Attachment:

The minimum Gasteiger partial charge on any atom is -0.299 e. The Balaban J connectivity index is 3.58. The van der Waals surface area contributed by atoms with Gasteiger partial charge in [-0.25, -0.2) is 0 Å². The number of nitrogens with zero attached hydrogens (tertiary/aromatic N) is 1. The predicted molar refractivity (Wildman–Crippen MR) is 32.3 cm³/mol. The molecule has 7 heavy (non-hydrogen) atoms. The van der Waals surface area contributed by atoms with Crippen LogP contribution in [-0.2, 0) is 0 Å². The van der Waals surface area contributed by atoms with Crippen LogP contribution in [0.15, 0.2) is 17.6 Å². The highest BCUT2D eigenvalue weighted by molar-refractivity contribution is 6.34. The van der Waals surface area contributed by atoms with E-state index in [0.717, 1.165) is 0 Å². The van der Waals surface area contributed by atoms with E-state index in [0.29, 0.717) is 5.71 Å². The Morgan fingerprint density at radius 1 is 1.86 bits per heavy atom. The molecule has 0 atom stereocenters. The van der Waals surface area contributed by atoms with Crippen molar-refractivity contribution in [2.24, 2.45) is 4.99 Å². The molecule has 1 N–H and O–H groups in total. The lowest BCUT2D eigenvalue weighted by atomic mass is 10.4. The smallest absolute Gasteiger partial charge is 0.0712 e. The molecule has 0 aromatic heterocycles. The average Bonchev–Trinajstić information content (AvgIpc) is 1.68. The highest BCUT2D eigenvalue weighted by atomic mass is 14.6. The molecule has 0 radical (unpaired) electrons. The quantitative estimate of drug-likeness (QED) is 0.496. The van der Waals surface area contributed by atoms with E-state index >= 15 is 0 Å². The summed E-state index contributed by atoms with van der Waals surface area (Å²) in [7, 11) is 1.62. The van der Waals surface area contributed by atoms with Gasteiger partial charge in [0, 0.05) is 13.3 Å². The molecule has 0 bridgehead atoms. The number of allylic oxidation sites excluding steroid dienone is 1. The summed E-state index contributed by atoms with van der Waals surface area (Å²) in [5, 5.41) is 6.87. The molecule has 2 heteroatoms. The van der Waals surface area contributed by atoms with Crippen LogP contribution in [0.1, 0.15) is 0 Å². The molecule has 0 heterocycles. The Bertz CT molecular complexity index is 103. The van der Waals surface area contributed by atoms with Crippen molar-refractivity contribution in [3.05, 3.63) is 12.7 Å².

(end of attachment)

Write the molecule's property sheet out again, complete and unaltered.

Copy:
The minimum Gasteiger partial charge on any atom is -0.299 e. The Balaban J connectivity index is 3.58. The van der Waals surface area contributed by atoms with Gasteiger partial charge in [-0.25, -0.2) is 0 Å². The number of nitrogens with zero attached hydrogens (tertiary/aromatic N) is 1. The predicted molar refractivity (Wildman–Crippen MR) is 32.3 cm³/mol. The molecule has 7 heavy (non-hydrogen) atoms. The van der Waals surface area contributed by atoms with Crippen LogP contribution in [-0.2, 0) is 0 Å². The van der Waals surface area contributed by atoms with Crippen LogP contribution in [0.15, 0.2) is 17.6 Å². The highest BCUT2D eigenvalue weighted by molar-refractivity contribution is 6.34. The van der Waals surface area contributed by atoms with E-state index in [0.717, 1.165) is 0 Å². The van der Waals surface area contributed by atoms with E-state index in [0.29, 0.717) is 5.71 Å². The Morgan fingerprint density at radius 1 is 1.86 bits per heavy atom. The molecule has 0 atom stereocenters. The van der Waals surface area contributed by atoms with Crippen molar-refractivity contribution in [2.24, 2.45) is 4.99 Å². The molecule has 1 N–H and O–H groups in total. The lowest BCUT2D eigenvalue weighted by atomic mass is 10.4. The smallest absolute Gasteiger partial charge is 0.0712 e. The molecule has 0 aromatic heterocycles. The average Bonchev–Trinajstić information content (AvgIpc) is 1.68. The highest BCUT2D eigenvalue weighted by atomic mass is 14.6. The molecule has 0 radical (unpaired) electrons. The quantitative estimate of drug-likeness (QED) is 0.496. The van der Waals surface area contributed by atoms with E-state index >= 15 is 0 Å². The summed E-state index contributed by atoms with van der Waals surface area (Å²) in [7, 11) is 1.62. The van der Waals surface area contributed by atoms with Gasteiger partial charge in [0, 0.05) is 13.3 Å². The molecule has 0 bridgehead atoms. The number of allylic oxidation sites excluding steroid dienone is 1. The summed E-state index contributed by atoms with van der Waals surface area (Å²) in [5, 5.41) is 6.87. The molecule has 2 heteroatoms. The van der Waals surface area contributed by atoms with Crippen LogP contribution in [0.1, 0.15) is 0 Å². The molecule has 0 heterocycles. The Bertz CT molecular complexity index is 103. The van der Waals surface area contributed by atoms with Crippen molar-refractivity contribution in [3.05, 3.63) is 12.7 Å².